Recognize addiction by its definition
The most generally accepted definition of addiction in the treatment and medical community is “continued use in spite of negative consequences.” The reason this designation has been given is to point out the leading indicator of those suffering with the addictive behaviors and compulsive disorders; and that is denial. It is my intention in this article to point out negative consequences of the different types of addictive behaviors and compulsive disorders. In doing so, this gives us the opportunity to examine our own actions, as well as heighten our awareness of those around us.
There are certainly different levels of addictions; we have used the term in this column “soft addictions” and “hard addictions.” The consequences for the hard addictions have wide-sweeping impacts. The families, employers, co-workers, and many times innocent bystanders get caught in the dragnet of hard addictions. Try finding somebody who hasn’t been in some way affected by addiction, then let me know when you find one.
Soft addictions, however, the consequences are mainly directed at the person in question. Typically, the soft-addictions person appears to have life pretty much all together. This person may simply being addicted to being lazy. They will sit around every chance they get, doing very little physical exercise, if any. Their body over time begins to suffer the negative fallout and breaks down earlier than it should. Sloth is a very common form of dependence that typically goes untreated.
With the computer age well in hand, obsessive and compulsive use of the internet and our wireless devices has taken over the lives of many. I have already written a blog on this called “Beyond the Big Five.” The typical results from seeking the brain reward chemicals from our electronics is that we become very removed from social interaction. The instant gratification we receive temporarily relieves the need for companionship. Like all addictions, however, our tolerance grows and we seek more and more gratification from the virtual reality we have created.
Food addiction is a very complicated subject, and even more complicated to evaluate. There are those for whom food takes on the form of a hard addiction. For some, it is clear that the negative consequences of obesity signals the need for treatment; however, many of us can have less damaging addictive traits surrounding our food. I have noticed in my life that when I overindulge in sugars, that my mental and spiritual connection are diminished. This is clearly a negative consequence in my life, yet some days I will still partake in this behavior. Although the softer food addiction still has many adverse effects on our lives, they are nonetheless obstacles to experiencing joy in its fullest form.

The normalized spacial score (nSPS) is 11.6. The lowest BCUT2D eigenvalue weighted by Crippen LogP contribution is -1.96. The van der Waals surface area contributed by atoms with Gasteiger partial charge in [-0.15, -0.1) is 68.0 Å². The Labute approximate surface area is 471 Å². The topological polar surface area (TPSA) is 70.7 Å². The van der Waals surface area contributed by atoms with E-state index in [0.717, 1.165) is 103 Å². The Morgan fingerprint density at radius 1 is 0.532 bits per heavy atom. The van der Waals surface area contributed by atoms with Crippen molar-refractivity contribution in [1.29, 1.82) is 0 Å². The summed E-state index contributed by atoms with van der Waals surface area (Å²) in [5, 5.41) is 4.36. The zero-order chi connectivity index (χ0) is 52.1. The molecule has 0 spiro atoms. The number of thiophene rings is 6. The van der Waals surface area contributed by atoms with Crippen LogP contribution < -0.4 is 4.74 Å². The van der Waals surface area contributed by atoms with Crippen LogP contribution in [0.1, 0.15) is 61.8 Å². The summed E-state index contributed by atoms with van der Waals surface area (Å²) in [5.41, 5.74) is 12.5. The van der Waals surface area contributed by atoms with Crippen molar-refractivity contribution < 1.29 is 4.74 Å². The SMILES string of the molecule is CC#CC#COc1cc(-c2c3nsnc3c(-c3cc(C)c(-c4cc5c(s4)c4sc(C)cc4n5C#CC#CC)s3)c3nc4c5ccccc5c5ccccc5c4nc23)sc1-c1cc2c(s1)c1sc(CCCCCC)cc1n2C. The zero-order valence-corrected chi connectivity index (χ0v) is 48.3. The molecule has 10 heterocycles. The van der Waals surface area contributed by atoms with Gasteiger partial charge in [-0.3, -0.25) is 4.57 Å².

The sex addict who fathers eight children with eight different women, all the while being married to the same person over the entire time, is suffering the consequences of addiction and at the same time causing a giant ripple of destruction in the lives of all the people involved. The “hot” school teacher who knows full well that having any relationship with a student, let alone a sexual one, and proceeds to do so without regard for “what is true,” will experience the wrath of negative consequences sooner or later. We have seen this countless times, so much so that we don’t even seem to be upset by it anymore, unless of course the teacher isn’t “hot” or a female.
The “lighter” side of sex addiction is pornography. This, very much like the internet addiction, is a compulsion of solitude. The effect this has on a person can be seen in their outward body, as well as their social interaction. Any meaningful relationship becomes compromised at some point. Trust boundaries are trampled on and self-esteem issues abound for those involved with the porn addict. Without treatment, this person ends up leading a very lonely life.
As with all addictions and compulsive disorders, denial is the obstacle to recovery. In many cases, not only is the addict in denial, but the family members will be as well. Our society has one major addiction that most of us indulge in, that is the reliance upon a belief that we don’t need help from anyone. “We can do it ourselves” we say, without having the first clue where to turn.
The definition of denial is the refusal to accept what is true. Truth as we all know comes in many flavors. The truth we are talking about here is what is observably true. It is fairly safe to say that given the information in today’s society, if a person gets caught driving while intoxicated one time. they made a huge mistake and showed terrible judgment. If that same person then repeats that behavior and has a second offense, they have crossed the line into addiction. The non-addicted person who gets a DUI never makes that mistake again.
“The truth will set you free” it is said, and recovery from all types of addiction require it. We must tell truth about our self to our self We then should tell the truth to our self about someone else. Once we get to this point, we will then be willing to tell the truth about our self to another. When we get to a higher place of evolution, we will begin to tell the truth about another to that other, and this is service to humanity. At this point, we begin to tell the truth to everyone about everything. This is how the world evolves. This is how we create peace on earth and goodwill towards men.
(Kevin McCormack is a Conversations with God Life Coach, a Spiritual helper on www.changingchange.net, and an Addictions recovery advisor. You can visit his website for more information at www.Kevin-Spiritualmentor.com To connect with Kevin, please email him at Kevin@theglobalconversation.com)